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What's hot and what's not?
Unfortunately, this has been a very flat year for associate movement, while partner movement remains quite healthy. The corporate area is not very active, but we are hoping that activity will be on the rise with the stimulus package, becoming apparent towards the end of 2009. This will also have an impact on real estate projects. In the meantime, bankruptcy and litigation remain the most active areas.

From our experience, when firms participate in massive layoffs there is generally an overreaction, and then we see a tremendous need to hire once the realization that things are going to turn around sinks in, and they find themselves short-staffed.


Dress for success
It may be a cliché, but first impressions are extremely important. We are told to not judge a book by its cover, but unfortunately most people don't take the time necessary to look at the contents. That being said, when going to a client for a meeting or to a prospective employer for an interview, a clean conservative approach to your presentation is the best way to go.

For both men and woman we recommend a dark suit, either navy or grey, and staying away from black (unless it is your only dark suit).

Wear a white shirt and a red tie if you are a man. Make sure you are clean-shaven, your shoes are shined and your nails are trimmed. Keep cologne to a minimum. Get a haircut.

For women, it is important to keep makeup, jewelry and perfume to a minimum. A fresh manicure and simple hairstyle are recommended.

You want a prospective employer to focus on you and your thoughts, not on what you are wearing. Most people realize this, but others just don't appreciate the importance of it. We have met candidates who have come to the interview dressed for clubbing or a cocktail party, and that look just doesn't fly. It is important that whomever you are meeting gets the impression that you are a serious attorney. If you want to inject some personal style into your work wardrobe, there's time enough after you have established your value and skills to your firm or company.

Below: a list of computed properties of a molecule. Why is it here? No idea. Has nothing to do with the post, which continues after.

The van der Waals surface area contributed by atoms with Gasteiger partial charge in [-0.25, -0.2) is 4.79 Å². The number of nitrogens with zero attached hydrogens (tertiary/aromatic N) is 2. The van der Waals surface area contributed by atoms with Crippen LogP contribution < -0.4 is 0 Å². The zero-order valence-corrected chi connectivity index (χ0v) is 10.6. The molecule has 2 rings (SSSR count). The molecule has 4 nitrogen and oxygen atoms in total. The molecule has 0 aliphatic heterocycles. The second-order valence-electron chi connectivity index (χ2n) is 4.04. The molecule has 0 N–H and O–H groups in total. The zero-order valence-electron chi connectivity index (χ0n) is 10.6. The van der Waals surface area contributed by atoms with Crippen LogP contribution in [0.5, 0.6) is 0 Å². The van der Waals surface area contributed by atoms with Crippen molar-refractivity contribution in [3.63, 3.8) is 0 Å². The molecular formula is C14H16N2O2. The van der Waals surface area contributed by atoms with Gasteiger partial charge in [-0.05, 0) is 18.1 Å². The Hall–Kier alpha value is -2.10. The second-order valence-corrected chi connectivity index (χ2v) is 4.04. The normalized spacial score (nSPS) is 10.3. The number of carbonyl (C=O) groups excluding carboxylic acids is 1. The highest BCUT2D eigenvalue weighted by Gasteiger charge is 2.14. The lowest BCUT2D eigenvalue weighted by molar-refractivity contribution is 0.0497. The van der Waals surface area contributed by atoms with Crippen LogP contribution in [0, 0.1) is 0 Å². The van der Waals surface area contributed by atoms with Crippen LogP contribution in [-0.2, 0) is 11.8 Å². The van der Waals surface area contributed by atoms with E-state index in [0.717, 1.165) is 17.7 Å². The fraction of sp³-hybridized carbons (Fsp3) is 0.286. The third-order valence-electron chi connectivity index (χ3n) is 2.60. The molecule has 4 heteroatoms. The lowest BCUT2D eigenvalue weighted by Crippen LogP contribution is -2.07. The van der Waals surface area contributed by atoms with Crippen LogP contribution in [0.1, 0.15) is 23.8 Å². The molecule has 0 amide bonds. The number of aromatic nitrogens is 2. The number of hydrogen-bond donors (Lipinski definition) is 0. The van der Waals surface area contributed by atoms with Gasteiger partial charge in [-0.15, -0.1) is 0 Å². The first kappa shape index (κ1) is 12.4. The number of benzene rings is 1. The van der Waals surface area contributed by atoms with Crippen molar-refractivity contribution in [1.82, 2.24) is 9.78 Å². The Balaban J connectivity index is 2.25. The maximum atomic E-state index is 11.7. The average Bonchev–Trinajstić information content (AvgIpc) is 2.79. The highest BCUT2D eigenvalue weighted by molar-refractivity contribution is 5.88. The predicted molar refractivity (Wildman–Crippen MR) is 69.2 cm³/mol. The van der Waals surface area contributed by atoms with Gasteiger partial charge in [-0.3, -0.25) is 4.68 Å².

Moving right along...

Tips about relocation
We've helped many candidates to leave New York and find great jobs in other cities or countries. We've also enabled many candidates to move to New York from other places. There are many reasons people choose to or need to relocate. From our experience, what is key to making a successful transition is to have, or be able to demonstrate to potential employers, a strong connection to your new (or target) city, in addition to a commitment to their firm and culture.

Know why you are moving
For example, a company or firm might be concerned about your level of commitment if you are moving to a new location simply because your boyfriend or girlfriend just got a job there. Even though it sounds unfair, moving for a fiancé or spouse will carry more emotional weight with a potential employer. A potential employer also might be hesitant to commit to a person who decides to move to a new city simply because a wonderful vacation or visit to the place inspires them to spend the rest of their life there.

On the other hand, a strong family connection is taken very seriously as a reason for a move, as is a commitment to a place where you once attended school and have strong ties. Employers want to know that you are committed to your new home, as well as your new firm or company.

Keep everyone in the loop
When planning a move, it is also important to consider others who may be affected. You need to discuss your options with those in your life who may be uprooted, or even left behind. We have had several incidents when a candidate received an incredible job offer, accepted it, and then their spouse simply refused to move.

Know thyself... and thy resumé.
When interviewing, review your resumé so you are familiar with everything that is on it. Prepare a brief monologue about yourself. By having this information fresh in your mind you can avoid any awkward pauses.

Thank you!
With faxes and emails it is so easy to say thank you after an interview - and you always should. For a novel approach, try a handwritten note. Even though it doesn't get there right away, it is a great way to put your name in the interviewer's face again a few days later.


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